Although numbers of Indigenous participants were relatively small, limiting ability for comparison between groups, the 42 Indigenous participants in fact represent over 10 % of the total number of Indigenous Australians who have ever been diagnosed with HIV [1, 11]. As has been the case with Australian national surveillance of HIV [4, 12], within AHOD there has been a lack of uniform and systematic reporting of Indigenous status. Thus, some data on Indigenous status was missing and 7 of the 27 AHOD study sites do not report Indigenous status for any of their participants, potentially limiting generalisability of our findings. Nonetheless, enrolment characteristics among AHOD participants were broadly similar to characteristics of all Indigenous Australians newly diagnosed with HIV in the last decade, including HIV being diagnosed at younger age, a higher proportion of infections attributed to injecting drug use and smaller proportion attributed to MSM contact [1, 13].

Virological suppression is currently considered the best measure of successful response to cART. Overall in AHOD more than 80 % of treated participants are virologically suppressed in any calendar year over the last decade [14], which is broadly similar to the rates of suppression with various cART regimens in other settings [1517]. The 2-year virological suppression rates after commencing cART in our substudy participants of around 80 % irrespective of Indigenous status is encouraging, and is likely to reflect good engagement in care.

The significantly lower rate of testing for immunological, virological and other health parameters among Indigenous participants is of concern. The reasons for less frequent laboratory monitoring of Indigenous participants are unclear as such data are not captured in AHOD. However possible reasons could include economic or geographic challenges in accessing care. If such challenges exist for rural and remote Indigenous people living with HIV, formal programs providing social, financial and travel support to enhance HIV monitoring and care may be beneficial in maintaining their long-term health. Missed follow-up appointments may be another possible reason for less frequent monitoring. Missed appointments for HIV care has been shown to be a strong predictor of subsequent virologic failure among overseas clinic populations [18], including among other populations similarly dispossessed as Australia’s Indigenous population [19]. The largest disparity by Indigenous status was observed for frequency of blood glucose and lipid measurements which is perhaps of even greater concern due to the sizeable burden of diabetes and cardiovascular disease among Indigenous Australians [7].

Clinical outcomes appear no worse among Indigenous participants enrolled in AHOD compared with their non-Indigenous counterparts. This may not be representative of the situation among Indigenous patients outside the study. It is likely, at least in part, to reflect engagement in HIV care, as enrolment in AHOD requires attendance at a clinical service providing HIV care. Nonetheless, other health outcomes, such as those among pregnant HIV-positive Indigenous women, have been shown to be equivalent to those among non-Indigenous patients [20], provided that comprehensive, culturally appropriate, multidisciplinary care is provided.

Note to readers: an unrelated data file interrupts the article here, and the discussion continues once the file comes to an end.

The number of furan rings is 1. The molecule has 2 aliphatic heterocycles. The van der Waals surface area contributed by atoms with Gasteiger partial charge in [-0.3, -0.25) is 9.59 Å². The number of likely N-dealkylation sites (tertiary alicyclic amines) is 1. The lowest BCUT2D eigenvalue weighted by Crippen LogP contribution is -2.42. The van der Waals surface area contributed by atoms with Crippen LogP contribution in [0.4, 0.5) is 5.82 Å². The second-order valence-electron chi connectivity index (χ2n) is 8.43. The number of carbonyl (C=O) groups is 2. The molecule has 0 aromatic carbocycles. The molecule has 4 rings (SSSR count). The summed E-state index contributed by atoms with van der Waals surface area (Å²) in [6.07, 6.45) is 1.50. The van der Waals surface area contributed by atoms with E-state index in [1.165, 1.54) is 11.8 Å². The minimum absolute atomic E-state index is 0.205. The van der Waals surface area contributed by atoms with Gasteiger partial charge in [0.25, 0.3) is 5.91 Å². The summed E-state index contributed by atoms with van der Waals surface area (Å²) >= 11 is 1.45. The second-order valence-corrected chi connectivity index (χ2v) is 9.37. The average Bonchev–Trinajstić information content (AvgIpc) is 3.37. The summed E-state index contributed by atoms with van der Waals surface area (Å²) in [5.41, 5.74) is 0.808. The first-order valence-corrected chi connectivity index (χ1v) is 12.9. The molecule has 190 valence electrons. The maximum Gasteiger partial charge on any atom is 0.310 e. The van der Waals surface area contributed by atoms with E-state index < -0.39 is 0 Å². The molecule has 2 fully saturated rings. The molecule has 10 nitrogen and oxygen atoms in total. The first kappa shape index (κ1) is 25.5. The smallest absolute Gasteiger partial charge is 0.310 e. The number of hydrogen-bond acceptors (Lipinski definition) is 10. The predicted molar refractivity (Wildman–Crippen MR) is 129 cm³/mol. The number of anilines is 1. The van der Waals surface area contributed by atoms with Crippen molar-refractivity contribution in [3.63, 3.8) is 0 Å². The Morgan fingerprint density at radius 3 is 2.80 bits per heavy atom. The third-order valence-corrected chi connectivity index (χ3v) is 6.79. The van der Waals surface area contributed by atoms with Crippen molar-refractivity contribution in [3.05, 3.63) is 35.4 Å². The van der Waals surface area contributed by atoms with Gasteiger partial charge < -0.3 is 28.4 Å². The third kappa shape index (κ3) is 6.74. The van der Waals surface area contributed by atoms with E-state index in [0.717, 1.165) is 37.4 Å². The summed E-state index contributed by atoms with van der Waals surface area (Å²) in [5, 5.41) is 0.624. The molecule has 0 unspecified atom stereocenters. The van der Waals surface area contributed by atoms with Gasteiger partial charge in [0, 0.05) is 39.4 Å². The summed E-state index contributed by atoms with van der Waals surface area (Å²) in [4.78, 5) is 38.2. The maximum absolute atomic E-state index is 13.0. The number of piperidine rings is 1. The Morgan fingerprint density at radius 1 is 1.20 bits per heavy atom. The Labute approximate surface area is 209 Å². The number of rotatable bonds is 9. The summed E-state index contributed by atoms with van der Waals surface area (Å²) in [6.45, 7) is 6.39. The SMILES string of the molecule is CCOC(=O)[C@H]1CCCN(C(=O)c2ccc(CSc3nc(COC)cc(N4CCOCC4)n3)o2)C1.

Reasons for LTFU are not collected in AHOD, and could possibly include patients transferring care to another (non-AHOD) clinic or to an AHOD clinic which does not report Indigenous status. We have recently shown higher viral load, longer time under follow-up and prior episodes of LTFU are independent predictors of LFTU in AHOD, although there was no association of LTFU with death [21]. Of note, loss to follow-up among participants in this AHOD substudy, irrespective of Indigenous status, was slightly lower than that among the entire AHOD cohort over the past 15 years (4.04/100PY, 95 % CI 3.73-4.36) [22]. This suggests better engagement with HIV care among participants enrolled at sites reporting Indigenous status, and again may limit generalisablity of our findings to the wider Indigenous HIV-positive population. Adherence is known to be one of the most important predictors of successful virological suppression among HIV-positive individuals [23] which we were unable to assess in this substudy as very few AHOD sites report adherence to cART. Poor adherence can select for drug resistance and can shorten the regimen’s durability [24]. Nonetheless, we examined time to change from 1st to 2nd line therapy as a proxy for adherence and/or tolerability of the initial cART regimen and this was no different by Indigenous status. A further limitation was missing data for a large proportion of participants at time of commencing their first cART regimen and from the 2 years following cART commencement. These clinical markers were mostly unavailable as a result of participants who were recruited to AHOD some years after starting cART, and often at a different clinical service than that at which they were first prescribed cART.